Like Me is undoubtedly titled ironically, as it’s next to impossible to like anyone in it. As Kiya’s online nemesis, Burt, spews venom at her online art project, it’s possible to agree with his harsh assessment of the pointlessness of her efforts and the vapidity of those who would lavish their attention on her while simultaneously concluding that he is an obnoxious blowhard. Her hostage-collaborator, Marshall, is both a pitiable figure for his predicament (I kept worrying about his unattended motel) and a wretched, pathetic loser. Even a little girl we meet at a service station is corrupt, shooting everything she sees with a toy gun “because it’s fun.” And then Kiya herself, played with real movie magnetism by Addison Timlin, is strangely the most compelling of all, managing to be intriguing despite having no clear inner life whatsoever. Not likeable at all, mind you. But fascinating.
There’s a lot of talent on display in Like Me, and enough of an understanding of the allure and the method of the wired world to give it verisimilitude rarely found in more mainstream films. But the whole of the movie is so much less than the sum of its parts; it can warn of the hollowness of our way of life or stoke incipient distaste for affirmation measured in followers and thumbs-ups. But once it has our attention with its sharp imagery and flowery language, nothing of consequence lingers. Which I guess is a red flag for all of us who insist on sharing our voices with the universe.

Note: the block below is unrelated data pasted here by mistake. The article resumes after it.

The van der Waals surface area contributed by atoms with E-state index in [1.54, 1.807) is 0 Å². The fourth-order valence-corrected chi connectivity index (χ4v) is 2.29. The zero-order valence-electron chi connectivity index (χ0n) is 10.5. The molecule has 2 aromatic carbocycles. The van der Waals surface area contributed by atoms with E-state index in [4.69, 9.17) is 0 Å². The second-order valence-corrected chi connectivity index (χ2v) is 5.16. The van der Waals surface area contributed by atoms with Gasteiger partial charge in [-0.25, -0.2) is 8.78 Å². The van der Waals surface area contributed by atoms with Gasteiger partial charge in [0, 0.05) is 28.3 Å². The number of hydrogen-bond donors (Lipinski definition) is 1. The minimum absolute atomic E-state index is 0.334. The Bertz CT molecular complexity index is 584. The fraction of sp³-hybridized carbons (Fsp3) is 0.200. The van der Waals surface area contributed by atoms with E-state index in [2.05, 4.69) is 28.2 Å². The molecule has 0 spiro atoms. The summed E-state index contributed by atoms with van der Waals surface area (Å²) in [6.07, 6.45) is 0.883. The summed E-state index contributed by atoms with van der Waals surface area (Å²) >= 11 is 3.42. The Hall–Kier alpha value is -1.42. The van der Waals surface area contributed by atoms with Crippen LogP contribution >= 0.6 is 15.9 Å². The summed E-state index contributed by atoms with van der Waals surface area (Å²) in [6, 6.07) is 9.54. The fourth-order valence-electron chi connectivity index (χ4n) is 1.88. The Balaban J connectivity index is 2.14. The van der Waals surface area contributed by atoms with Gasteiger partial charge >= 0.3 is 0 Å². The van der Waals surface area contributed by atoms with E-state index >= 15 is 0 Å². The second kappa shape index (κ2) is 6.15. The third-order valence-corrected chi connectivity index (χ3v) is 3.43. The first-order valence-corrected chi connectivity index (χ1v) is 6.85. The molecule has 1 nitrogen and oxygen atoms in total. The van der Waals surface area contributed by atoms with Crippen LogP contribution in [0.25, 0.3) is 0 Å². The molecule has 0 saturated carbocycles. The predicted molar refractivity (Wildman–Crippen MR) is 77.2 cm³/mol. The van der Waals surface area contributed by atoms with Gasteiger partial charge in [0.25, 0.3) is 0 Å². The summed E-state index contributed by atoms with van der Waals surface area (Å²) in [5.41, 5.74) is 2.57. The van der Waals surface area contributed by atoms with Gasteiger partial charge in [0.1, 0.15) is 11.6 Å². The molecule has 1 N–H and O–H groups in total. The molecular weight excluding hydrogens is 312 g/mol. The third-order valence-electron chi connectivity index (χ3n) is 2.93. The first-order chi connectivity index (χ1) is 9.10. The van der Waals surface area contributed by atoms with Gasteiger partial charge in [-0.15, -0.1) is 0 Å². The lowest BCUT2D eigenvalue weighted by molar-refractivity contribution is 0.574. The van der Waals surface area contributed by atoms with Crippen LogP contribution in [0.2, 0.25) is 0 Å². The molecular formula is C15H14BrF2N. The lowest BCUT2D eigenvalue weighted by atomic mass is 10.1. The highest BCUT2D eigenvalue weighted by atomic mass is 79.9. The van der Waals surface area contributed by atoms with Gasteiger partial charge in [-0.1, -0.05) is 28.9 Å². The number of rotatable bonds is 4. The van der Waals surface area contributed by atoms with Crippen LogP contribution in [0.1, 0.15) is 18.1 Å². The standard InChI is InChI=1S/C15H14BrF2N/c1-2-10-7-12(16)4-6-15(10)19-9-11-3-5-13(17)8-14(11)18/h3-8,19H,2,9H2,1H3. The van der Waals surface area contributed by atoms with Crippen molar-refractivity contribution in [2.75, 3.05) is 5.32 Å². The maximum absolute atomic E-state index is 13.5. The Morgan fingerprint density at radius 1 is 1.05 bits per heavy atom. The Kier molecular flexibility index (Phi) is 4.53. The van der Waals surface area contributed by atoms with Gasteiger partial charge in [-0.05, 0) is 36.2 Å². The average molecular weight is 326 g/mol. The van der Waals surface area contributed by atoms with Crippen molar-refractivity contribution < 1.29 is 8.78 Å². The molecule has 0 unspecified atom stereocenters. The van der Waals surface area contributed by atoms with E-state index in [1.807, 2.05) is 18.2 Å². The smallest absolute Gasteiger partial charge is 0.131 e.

FEATURING: Too many actors to list individually, and no one appears onscreen for long enough to qualify as “featured”
PLOT: 26 more short horror films about death, each inspired by an assigned letter of the alphabet.
WHY IT WON’T MAKE THE LIST: Only one out of these 26 films might qualify on its own merits as a candidate for the List of the Weirdest Movies Ever Made, which is not a favorable enough ratio to consider this anthology a contender.
COMMENTS: The original ABCs of Death was a somewhat successful reinvigoration of the horror anthology genre, benefiting from the novelty of the ultra-short short format. The sequel is more of the same, with a mostly second-tier (in terms of name recognition, not talent) slate of directors alphabetizing horror’s latest cemetery. One obvious improvement from the previous installment; there are hardly any toilet-themed scares here (the scat-horror fad thankfully played out in 2013). Fewer of the episodes qualify as astoundingly weird, but we’ll give you the rundown on what to watch out for.